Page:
The old field had been left fallow this year. They walked over pitted furrows, their legs whipped by tall weeds and resilient yellow flowers of oilseed that had been sown there by a fortunate wind. In the distance the man could see the silhouette of the copse where they were headed, black and theatrical against the blood of the dying sun.
The boy had run ahead, excited to be outside; his Ben Ten bag flapped against him. He stopped and glanced back over his shoulder. To check if he was still there? Hoping he wasn’t? He reached into his old leather satchel, stiff and wrinkled from the long decades in his father’s loft. He rummaged for his cigarettes but his hand rested on the battered cocoa tin it inevitably found first.
‘Come on, Dad. It’ll be dark soon.’ The boy said breathlessly as he caught him up. He took a pull on his cigarette and smiled, feeling a wet bubble rising in his throat, threatening to make him cry. He gently placed his hand on the back of the boy’s neck, checking he was still there; still real. The boy shrank away with a fearful glare.
‘Sorry.’ The man said. His voice was thick and barely within his control.
‘S’ok Dad.’ He replied. He tried to move back but the man made no reply.
The copse had existed forever. The generations of farmers, whose ephemeral custodianship had shaped this land, wouldn’t dare touch the gnarled, arthritic oaks that crowded together there. Some were as thick as a small car with twisted arms that could support a house, or so he had thought. They were a band of time travellers; shadows from another era, changing only slowly over the eons as the world around them danced to its own rhythm. He remembered coming here as a boy, walking in this field, sticking to the space between the rows of hops one year, the yellow oilseed another. He remembered his dad’s heavy hand resting on his neck; he’d not shied away. He reminded himself that he’d had no reason to.
‘Do you think that Granddad would’ve liked this place?’ The boy asked as they reached the trees.
The man breathed deeply and patted the tin through the satchel. ‘He loved it here. That’s why we’ve come.’
‘What about Mum? Would she have liked it?’
He looked at the boy. He couldn’t gauge the innocence of the question. He let it go; he was getting better at that. ‘I’m not sure, mate. I never brought her here.’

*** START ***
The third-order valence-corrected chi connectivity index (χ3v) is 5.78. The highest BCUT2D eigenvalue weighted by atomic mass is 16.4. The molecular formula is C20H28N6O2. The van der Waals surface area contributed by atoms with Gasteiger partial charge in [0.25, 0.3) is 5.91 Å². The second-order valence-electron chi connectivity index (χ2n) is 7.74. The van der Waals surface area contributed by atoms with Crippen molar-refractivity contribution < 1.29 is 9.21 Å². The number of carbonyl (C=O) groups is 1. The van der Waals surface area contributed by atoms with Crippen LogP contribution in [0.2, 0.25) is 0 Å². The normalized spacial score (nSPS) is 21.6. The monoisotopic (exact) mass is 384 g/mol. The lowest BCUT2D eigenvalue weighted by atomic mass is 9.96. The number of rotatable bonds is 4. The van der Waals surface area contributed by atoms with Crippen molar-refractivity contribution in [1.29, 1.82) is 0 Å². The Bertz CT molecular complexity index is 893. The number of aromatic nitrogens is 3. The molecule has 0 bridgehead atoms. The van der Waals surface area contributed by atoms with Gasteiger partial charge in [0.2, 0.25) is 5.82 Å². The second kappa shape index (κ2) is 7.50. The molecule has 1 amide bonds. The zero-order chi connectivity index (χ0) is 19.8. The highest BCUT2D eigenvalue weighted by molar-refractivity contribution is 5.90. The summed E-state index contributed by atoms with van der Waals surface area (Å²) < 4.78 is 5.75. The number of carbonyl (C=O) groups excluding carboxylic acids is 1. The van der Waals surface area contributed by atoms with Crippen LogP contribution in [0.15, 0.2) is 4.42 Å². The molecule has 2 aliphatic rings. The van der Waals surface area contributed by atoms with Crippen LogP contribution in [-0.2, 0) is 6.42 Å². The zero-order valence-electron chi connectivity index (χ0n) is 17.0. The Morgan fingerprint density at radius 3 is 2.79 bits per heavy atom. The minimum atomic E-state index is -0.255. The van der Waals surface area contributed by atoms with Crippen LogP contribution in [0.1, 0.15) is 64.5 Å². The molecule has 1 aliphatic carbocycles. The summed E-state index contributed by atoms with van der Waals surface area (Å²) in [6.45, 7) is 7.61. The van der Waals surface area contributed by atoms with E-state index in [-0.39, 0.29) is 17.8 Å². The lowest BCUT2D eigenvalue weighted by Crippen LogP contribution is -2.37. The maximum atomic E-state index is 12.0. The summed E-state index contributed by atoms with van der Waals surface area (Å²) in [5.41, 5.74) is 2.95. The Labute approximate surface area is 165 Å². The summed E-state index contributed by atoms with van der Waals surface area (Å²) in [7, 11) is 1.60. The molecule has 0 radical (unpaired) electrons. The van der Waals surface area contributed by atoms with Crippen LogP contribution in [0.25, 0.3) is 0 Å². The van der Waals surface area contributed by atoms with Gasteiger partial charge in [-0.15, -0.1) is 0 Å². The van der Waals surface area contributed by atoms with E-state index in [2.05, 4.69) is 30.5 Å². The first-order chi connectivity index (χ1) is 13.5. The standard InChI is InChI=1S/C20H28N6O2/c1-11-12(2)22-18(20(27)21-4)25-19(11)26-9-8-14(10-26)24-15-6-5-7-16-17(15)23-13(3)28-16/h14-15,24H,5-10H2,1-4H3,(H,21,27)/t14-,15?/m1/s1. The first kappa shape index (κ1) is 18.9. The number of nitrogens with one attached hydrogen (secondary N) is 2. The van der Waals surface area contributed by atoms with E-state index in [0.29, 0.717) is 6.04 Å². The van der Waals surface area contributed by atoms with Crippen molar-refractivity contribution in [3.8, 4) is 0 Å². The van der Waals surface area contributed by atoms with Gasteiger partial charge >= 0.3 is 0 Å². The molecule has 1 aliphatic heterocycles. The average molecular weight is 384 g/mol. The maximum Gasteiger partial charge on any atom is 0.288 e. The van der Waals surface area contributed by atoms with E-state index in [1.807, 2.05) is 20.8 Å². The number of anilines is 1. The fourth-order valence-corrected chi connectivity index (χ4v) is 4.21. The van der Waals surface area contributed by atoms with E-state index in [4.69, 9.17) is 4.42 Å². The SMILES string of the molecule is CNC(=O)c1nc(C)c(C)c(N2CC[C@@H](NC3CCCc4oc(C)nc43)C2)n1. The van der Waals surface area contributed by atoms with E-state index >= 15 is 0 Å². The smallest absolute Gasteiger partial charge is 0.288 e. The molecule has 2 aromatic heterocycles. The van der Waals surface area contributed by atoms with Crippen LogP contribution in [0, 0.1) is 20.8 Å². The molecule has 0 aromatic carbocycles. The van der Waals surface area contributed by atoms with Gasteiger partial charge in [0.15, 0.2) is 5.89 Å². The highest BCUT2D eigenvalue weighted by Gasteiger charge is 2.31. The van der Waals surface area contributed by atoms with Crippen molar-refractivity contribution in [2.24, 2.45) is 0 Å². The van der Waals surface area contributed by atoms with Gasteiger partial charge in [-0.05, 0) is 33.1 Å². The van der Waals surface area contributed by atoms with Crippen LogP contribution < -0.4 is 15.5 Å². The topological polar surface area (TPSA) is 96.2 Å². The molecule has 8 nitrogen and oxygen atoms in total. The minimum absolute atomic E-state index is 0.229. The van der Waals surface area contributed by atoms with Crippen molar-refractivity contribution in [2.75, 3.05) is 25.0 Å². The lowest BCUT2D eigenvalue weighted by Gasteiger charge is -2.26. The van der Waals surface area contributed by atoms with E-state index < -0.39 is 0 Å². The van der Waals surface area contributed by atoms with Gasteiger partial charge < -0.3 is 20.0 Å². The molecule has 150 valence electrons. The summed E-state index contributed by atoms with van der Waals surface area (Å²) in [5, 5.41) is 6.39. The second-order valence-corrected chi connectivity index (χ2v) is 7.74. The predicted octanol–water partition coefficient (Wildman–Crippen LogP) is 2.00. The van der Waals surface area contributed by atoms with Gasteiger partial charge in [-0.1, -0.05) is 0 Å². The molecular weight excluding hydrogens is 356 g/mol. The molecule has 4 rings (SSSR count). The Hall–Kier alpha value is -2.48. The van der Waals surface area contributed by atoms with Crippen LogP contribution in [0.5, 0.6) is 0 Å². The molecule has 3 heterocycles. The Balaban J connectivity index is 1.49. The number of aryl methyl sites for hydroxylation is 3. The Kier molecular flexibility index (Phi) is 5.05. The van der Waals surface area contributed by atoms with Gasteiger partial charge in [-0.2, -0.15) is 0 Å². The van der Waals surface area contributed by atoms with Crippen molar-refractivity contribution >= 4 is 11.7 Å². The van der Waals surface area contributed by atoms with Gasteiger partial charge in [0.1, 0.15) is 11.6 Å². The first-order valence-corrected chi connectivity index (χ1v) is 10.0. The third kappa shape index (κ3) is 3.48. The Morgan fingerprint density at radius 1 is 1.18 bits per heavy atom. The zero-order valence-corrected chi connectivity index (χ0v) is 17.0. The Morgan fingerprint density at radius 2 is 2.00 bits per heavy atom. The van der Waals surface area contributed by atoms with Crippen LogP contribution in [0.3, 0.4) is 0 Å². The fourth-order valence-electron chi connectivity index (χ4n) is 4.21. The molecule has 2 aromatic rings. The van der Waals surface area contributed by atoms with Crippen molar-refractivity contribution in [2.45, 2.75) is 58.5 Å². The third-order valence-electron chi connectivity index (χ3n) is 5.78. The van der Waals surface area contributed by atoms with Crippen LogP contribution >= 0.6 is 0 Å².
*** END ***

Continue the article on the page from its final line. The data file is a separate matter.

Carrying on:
‘I think she would’ve liked it.’
He breathed deeply. ‘Maybe. Shall we do what we came here for?’ He thought about the packing and sorting they needed to do back at her flat. A wasted life to throw away. So much to do.
‘Can we climb that one, Dad? Please?’ The boy was scuffing the dirt by the trunk of a majestic old chap whose low arms invited climbers. He saw himself at the boy’s age, dangling his feet purposefully in mid-air.
He went to say no, to scold him but the words died in his throat. ‘Ok, but you need to be careful. Do you want me to take your bag?’ The boy glared his answer. He boosted him, nervously holding up his hands in case he slipped backwards, unused to the responsibility that had fallen to him. He need not have worried, the boy scampered up to the next branch and the next with the agile confidence of a squirrel. He smiled ruefully, it seemed that it didn’t matter how much selfish, drug-addled mothers locked their pasty children away from the world, those boy-skills were intrinsic. As much a part of him as his brown eyes or the alarming way he could bend his wrists back. A shard of jealousy pierced his heart as he watched the boy climb higher into the sunset, clinging to the black branches of this charred skeleton. An idea formed; he dismissed it. It formed again; this time he pushed the bag back on his shoulder and started to climb himself.
The boy waited higher up, his mouth a perfect O. The man grinned at him, the largest grin he’d grinned in years. They climbed together in silence until the branches were too thin, too young to support them properly. The man sat back in a crook and rested the bag next to him; he patted his lap. The boy seemed to think about it for a moment before carefully sitting down, holding on to a branch just in case.
The man took out the tin and held it in his hand; hefting it, liking the weight. ‘How long ago did Granddad die?’ The boy asked.
‘Why did you keep him?’ The boy wrinkled his nose. ‘And why a cocoa tin?’
The man smiled. ‘He liked cocoa. I don’t know why I kept him. Maybe I didn’t want to let him go.’
‘But you do now?’
‘I do. Are you ready too?’
The boy nodded. He reached in his bag and took out his own tin. They held each other’s gaze, barely making one another out in the gloom. Wordlessly they both tipped as if the earth had given them a sign to act. The twin clouds of ash swirled becoming one on an eddy of warm air from below. A gentle breeze caught it making it grow and spread before it fell like a fine spring rain. The man rested his hand on his son’s shoulder. ‘We’ve got a new life to go and find, are you ready?’
The boy nodded. Tears flowed down his face. He rested his head against his father’s chest and nodded again.